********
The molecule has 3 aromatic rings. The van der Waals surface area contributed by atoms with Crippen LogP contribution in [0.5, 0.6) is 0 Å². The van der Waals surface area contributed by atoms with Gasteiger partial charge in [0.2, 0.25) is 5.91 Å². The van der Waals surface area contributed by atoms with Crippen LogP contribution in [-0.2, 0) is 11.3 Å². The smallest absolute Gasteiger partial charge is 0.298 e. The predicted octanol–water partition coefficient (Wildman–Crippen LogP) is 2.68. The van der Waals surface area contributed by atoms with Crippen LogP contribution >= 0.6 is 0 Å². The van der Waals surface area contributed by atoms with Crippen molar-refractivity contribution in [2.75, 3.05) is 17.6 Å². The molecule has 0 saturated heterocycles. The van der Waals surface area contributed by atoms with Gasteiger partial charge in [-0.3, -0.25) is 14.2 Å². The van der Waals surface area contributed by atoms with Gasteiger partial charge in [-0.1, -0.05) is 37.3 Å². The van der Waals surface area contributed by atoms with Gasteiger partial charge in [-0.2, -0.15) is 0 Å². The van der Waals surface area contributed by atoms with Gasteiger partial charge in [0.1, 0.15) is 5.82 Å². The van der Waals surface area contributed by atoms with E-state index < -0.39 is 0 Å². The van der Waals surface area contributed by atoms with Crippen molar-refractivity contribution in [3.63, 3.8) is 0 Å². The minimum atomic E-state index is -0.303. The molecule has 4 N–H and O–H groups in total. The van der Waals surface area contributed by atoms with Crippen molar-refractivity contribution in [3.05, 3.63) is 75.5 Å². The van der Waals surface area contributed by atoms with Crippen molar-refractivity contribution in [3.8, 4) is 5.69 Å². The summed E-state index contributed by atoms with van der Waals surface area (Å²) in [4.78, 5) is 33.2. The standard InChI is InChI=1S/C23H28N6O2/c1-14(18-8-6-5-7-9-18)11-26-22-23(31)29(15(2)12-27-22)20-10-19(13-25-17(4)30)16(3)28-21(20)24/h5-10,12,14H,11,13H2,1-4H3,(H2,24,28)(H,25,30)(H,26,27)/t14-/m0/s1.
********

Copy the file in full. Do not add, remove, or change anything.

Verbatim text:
The molecule has 3 aromatic rings. The van der Waals surface area contributed by atoms with Crippen LogP contribution in [0.5, 0.6) is 0 Å². The van der Waals surface area contributed by atoms with Gasteiger partial charge in [0.2, 0.25) is 5.91 Å². The van der Waals surface area contributed by atoms with Crippen LogP contribution in [-0.2, 0) is 11.3 Å². The smallest absolute Gasteiger partial charge is 0.298 e. The predicted octanol–water partition coefficient (Wildman–Crippen LogP) is 2.68. The van der Waals surface area contributed by atoms with Crippen LogP contribution >= 0.6 is 0 Å². The van der Waals surface area contributed by atoms with Crippen molar-refractivity contribution in [2.75, 3.05) is 17.6 Å². The molecule has 0 saturated heterocycles. The van der Waals surface area contributed by atoms with Gasteiger partial charge in [-0.3, -0.25) is 14.2 Å². The van der Waals surface area contributed by atoms with Gasteiger partial charge in [-0.1, -0.05) is 37.3 Å². The van der Waals surface area contributed by atoms with Gasteiger partial charge in [-0.2, -0.15) is 0 Å². The van der Waals surface area contributed by atoms with Gasteiger partial charge in [0.1, 0.15) is 5.82 Å². The van der Waals surface area contributed by atoms with E-state index < -0.39 is 0 Å². The van der Waals surface area contributed by atoms with Crippen molar-refractivity contribution in [3.63, 3.8) is 0 Å². The minimum atomic E-state index is -0.303. The molecule has 4 N–H and O–H groups in total. The van der Waals surface area contributed by atoms with Crippen molar-refractivity contribution in [3.05, 3.63) is 75.5 Å². The van der Waals surface area contributed by atoms with Crippen molar-refractivity contribution in [3.8, 4) is 5.69 Å². The summed E-state index contributed by atoms with van der Waals surface area (Å²) in [4.78, 5) is 33.2. The standard InChI is InChI=1S/C23H28N6O2/c1-14(18-8-6-5-7-9-18)11-26-22-23(31)29(15(2)12-27-22)20-10-19(13-25-17(4)30)16(3)28-21(20)24/h5-10,12,14H,11,13H2,1-4H3,(H2,24,28)(H,25,30)(H,26,27)/t14-/m0/s1.